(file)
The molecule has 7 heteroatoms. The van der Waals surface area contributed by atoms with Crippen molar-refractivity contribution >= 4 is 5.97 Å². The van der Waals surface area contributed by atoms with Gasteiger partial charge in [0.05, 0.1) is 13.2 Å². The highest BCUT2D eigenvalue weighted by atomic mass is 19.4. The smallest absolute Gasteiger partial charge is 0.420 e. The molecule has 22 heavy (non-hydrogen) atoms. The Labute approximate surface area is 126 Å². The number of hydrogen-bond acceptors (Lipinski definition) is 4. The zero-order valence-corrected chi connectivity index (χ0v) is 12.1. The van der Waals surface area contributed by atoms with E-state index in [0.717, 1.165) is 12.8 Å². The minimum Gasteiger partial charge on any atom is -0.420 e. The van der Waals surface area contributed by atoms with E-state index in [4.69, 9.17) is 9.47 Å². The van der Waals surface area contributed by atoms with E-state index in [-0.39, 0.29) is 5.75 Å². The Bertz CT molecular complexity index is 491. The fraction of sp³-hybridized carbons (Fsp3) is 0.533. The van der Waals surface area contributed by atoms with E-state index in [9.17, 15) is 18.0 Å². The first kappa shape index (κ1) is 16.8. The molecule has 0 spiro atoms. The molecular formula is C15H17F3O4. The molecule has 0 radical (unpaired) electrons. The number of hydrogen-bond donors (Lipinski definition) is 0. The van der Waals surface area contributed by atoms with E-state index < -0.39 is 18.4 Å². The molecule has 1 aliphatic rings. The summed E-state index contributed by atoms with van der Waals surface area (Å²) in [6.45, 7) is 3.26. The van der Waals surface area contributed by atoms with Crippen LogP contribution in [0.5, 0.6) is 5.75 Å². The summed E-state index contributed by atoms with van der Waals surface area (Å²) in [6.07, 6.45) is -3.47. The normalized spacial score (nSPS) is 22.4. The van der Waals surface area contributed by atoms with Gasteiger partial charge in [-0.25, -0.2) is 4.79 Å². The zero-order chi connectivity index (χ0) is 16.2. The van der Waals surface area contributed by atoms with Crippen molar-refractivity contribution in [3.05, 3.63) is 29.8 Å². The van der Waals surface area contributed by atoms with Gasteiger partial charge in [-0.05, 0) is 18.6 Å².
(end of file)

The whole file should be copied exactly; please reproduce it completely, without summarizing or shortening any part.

The molecule has 7 heteroatoms. The van der Waals surface area contributed by atoms with Crippen molar-refractivity contribution >= 4 is 5.97 Å². The van der Waals surface area contributed by atoms with Gasteiger partial charge in [0.05, 0.1) is 13.2 Å². The highest BCUT2D eigenvalue weighted by atomic mass is 19.4. The smallest absolute Gasteiger partial charge is 0.420 e. The molecule has 22 heavy (non-hydrogen) atoms. The Labute approximate surface area is 126 Å². The number of hydrogen-bond acceptors (Lipinski definition) is 4. The zero-order valence-corrected chi connectivity index (χ0v) is 12.1. The van der Waals surface area contributed by atoms with E-state index in [0.717, 1.165) is 12.8 Å². The minimum Gasteiger partial charge on any atom is -0.420 e. The van der Waals surface area contributed by atoms with E-state index in [4.69, 9.17) is 9.47 Å². The van der Waals surface area contributed by atoms with E-state index in [-0.39, 0.29) is 5.75 Å². The Bertz CT molecular complexity index is 491. The fraction of sp³-hybridized carbons (Fsp3) is 0.533. The van der Waals surface area contributed by atoms with E-state index in [9.17, 15) is 18.0 Å². The first kappa shape index (κ1) is 16.8. The molecule has 0 spiro atoms. The molecular formula is C15H17F3O4. The molecule has 0 radical (unpaired) electrons. The number of hydrogen-bond donors (Lipinski definition) is 0. The van der Waals surface area contributed by atoms with E-state index < -0.39 is 18.4 Å². The molecule has 1 aliphatic rings. The summed E-state index contributed by atoms with van der Waals surface area (Å²) in [6.45, 7) is 3.26. The van der Waals surface area contributed by atoms with Crippen LogP contribution in [0.5, 0.6) is 5.75 Å². The summed E-state index contributed by atoms with van der Waals surface area (Å²) in [6.07, 6.45) is -3.47. The normalized spacial score (nSPS) is 22.4. The van der Waals surface area contributed by atoms with Gasteiger partial charge in [-0.25, -0.2) is 4.79 Å². The zero-order chi connectivity index (χ0) is 16.2. The van der Waals surface area contributed by atoms with Crippen molar-refractivity contribution in [3.05, 3.63) is 29.8 Å². The van der Waals surface area contributed by atoms with Gasteiger partial charge in [-0.05, 0) is 18.6 Å².